A reader takes issue with our story headlined “League says it saved post offices, but couldn’t save the postmaster“. Mike Engleman, State President of the Indiana Branch of the League of Postmasters, and candidate for National Vice President of the League, complained about the story on Twitter, which led to this exchange:
League says it saved post offices, but couldn’t save the postmaster http: via @postalnews—the headline is not an accurate portrayal at all
— Mike Engleman (@MikeEngleman1) May 9, 2012
— Mike Engleman (@MikeEngleman1) May 11, 2012
Mike doesn’t explain what we thinks we “misrepresented”. As I say in my tweet, the headline is based on the words League President Mark Strong used, which are quoted verbatim from the transcript provided by the League. As far as the quote being “taken out of context”, I’m not sure what additional “context” Mike thinks we should have supplied, given that we reproduced the entire text of the Strong’s remarks, along with the slides he used, and a link to the video version. Here is the full paragraph we quoted from:
So after the briefing, we had alternatives to discuss. We could take legal action with both the PRC and court. If we decided to do this, it was all-in. Once we started that legal action, we were not going to have a chance to sit down and discuss alternatives to the post office with their post plan. We could take legislative action, as we had with the closing of rural post offices. And we had done a wonderful job with talking to the senate, congress, and even our customers about the need for rural post offices. What we hadn’t done is we hadn’t saved postmasters. We had saved post offices. We had saved universal service, but we had not saved the postmaster.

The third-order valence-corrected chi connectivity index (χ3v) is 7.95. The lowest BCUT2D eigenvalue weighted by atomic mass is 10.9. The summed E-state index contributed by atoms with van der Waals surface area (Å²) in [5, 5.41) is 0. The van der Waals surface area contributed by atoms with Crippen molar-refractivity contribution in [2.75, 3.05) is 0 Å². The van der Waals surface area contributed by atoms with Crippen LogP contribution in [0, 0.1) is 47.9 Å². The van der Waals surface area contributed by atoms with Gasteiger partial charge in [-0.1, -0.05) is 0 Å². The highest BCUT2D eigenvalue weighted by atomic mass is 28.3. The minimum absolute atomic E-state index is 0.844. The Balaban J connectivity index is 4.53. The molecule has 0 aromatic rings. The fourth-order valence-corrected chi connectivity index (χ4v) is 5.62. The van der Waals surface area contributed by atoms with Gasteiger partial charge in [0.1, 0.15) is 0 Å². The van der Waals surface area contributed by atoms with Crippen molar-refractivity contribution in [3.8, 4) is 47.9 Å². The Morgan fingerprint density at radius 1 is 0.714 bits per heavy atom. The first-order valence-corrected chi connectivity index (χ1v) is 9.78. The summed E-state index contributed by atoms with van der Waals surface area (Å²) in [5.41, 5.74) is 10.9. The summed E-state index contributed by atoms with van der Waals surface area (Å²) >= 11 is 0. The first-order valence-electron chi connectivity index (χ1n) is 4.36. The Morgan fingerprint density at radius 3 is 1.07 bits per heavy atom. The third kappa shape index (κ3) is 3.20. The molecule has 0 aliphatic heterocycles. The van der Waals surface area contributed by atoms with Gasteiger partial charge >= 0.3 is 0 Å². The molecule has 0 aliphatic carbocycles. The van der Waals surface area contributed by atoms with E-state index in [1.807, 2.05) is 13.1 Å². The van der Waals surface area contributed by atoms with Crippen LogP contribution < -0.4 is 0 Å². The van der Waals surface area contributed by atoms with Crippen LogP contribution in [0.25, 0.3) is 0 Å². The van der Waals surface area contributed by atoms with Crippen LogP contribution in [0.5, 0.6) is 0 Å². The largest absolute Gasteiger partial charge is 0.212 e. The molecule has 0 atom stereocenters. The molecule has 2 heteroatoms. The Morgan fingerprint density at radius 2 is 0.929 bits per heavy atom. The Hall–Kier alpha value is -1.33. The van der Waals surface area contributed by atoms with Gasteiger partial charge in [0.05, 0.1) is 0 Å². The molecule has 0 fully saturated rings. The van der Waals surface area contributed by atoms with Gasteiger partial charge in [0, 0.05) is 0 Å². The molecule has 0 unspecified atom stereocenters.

In our story, we summarized the first half of the paragraph this way: “In the video, Strong defends the actions the postmaster organizations took in response to those plans, but says there was little they could do”- which seems to me a pretty fair representation of what he said. So far Mike is the only reader to find fault with the headline or story.
Beyond that, the headline and the story clearly reflect the reality of what happened Wednesday: the USPS dropped plans to close thousands of post offices, but revealed plans to eliminate thousands of postmaster jobs. Post offices were indeed saved- postmasters weren’t.
I’ve asked Mike to explain his charge of “misrepresentation”, and will publish his response as soon as we receive it.